As Summer fades away and the frantic scramble to make the most of nature's bounty takes hold, none is more fleeting a crop than mushrooms. Where fruit and seeds may line footpaths and spill out of hedgerows all over the country, one has to actively seek out wild mushrooms and it is elusiveness that gives them a special sort of desirability in the culinary world. Make no mistake though, even though they are harder to find, they still grow in great numbers and so can still be picked responsibly and sustainably - care must just be taken to not damage the mycellium (the delicate root network beneath the soil) where the fruiting bodies we recognise as mushrooms grow from when the conditions are right. In fact, if done properly, picking a mushroom is no more damaging to the parent 'plant' (fungi are obviously not plants) than plucking a ripe apple off a tree.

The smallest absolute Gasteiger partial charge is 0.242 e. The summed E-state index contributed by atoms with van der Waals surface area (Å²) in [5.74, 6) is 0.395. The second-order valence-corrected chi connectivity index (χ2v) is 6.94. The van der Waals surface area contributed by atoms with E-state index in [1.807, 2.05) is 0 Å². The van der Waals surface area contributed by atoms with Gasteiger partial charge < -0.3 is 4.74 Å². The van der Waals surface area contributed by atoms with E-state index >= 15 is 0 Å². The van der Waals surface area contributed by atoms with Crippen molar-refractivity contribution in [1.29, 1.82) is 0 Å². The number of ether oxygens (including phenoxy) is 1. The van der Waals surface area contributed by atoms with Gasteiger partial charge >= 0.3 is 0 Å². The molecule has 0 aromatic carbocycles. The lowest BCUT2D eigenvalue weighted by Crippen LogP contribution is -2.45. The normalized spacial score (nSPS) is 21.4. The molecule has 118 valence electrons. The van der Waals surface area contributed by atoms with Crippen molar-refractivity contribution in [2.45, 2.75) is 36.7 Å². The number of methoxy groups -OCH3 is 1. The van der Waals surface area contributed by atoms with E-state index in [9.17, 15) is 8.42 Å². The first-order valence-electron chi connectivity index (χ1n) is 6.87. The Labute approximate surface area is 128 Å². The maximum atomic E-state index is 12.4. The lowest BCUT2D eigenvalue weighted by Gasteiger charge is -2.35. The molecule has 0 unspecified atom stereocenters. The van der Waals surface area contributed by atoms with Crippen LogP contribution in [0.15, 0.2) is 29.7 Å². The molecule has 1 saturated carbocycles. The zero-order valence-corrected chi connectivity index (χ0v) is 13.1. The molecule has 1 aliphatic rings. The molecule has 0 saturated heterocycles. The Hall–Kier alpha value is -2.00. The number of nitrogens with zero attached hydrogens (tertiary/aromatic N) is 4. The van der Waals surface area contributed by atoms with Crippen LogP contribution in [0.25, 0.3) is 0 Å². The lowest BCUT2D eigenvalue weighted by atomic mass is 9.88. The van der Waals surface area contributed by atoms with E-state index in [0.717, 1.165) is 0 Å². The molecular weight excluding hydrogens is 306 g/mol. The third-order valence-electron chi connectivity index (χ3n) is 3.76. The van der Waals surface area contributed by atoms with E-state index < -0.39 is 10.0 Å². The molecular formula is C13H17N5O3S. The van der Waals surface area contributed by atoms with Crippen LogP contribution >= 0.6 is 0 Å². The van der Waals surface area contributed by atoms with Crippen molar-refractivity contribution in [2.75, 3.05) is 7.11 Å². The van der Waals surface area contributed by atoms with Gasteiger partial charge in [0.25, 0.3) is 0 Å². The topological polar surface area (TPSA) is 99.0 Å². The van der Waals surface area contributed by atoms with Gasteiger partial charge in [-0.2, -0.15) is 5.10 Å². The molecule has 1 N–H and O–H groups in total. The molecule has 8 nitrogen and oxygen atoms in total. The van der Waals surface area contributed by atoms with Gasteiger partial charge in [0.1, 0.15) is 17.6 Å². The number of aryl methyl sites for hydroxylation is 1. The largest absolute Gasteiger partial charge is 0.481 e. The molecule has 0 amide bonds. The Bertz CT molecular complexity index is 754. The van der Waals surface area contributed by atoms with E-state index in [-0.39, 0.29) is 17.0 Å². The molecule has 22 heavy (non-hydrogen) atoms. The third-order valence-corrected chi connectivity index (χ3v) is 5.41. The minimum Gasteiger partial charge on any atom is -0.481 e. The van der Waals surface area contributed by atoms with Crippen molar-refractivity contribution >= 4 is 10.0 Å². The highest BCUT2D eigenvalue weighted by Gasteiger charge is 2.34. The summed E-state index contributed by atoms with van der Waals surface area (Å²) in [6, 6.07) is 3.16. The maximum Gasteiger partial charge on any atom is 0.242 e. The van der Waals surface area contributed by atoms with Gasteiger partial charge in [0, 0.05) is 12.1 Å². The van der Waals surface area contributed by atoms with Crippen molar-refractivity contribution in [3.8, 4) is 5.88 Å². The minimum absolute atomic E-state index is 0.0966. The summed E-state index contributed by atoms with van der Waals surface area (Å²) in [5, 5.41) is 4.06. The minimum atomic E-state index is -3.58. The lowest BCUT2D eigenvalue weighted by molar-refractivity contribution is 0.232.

Chanterelles are one of those mushrooms that features heavily on plenty of menus. What you'll tend to find, however, is that these mushrooms are often imported from parts of the world where labour is exploited and workers will end up picking these golden beauties for absolute peanuts. You'll be pleased to hear that these chanterelles are from the UK and are therefore far better in terms of air-miles and working conditions. Enjoy them cooked lightly in butter or oil, perhaps with a dash of cream, some crushed garlic or a little sprinkle of herbs.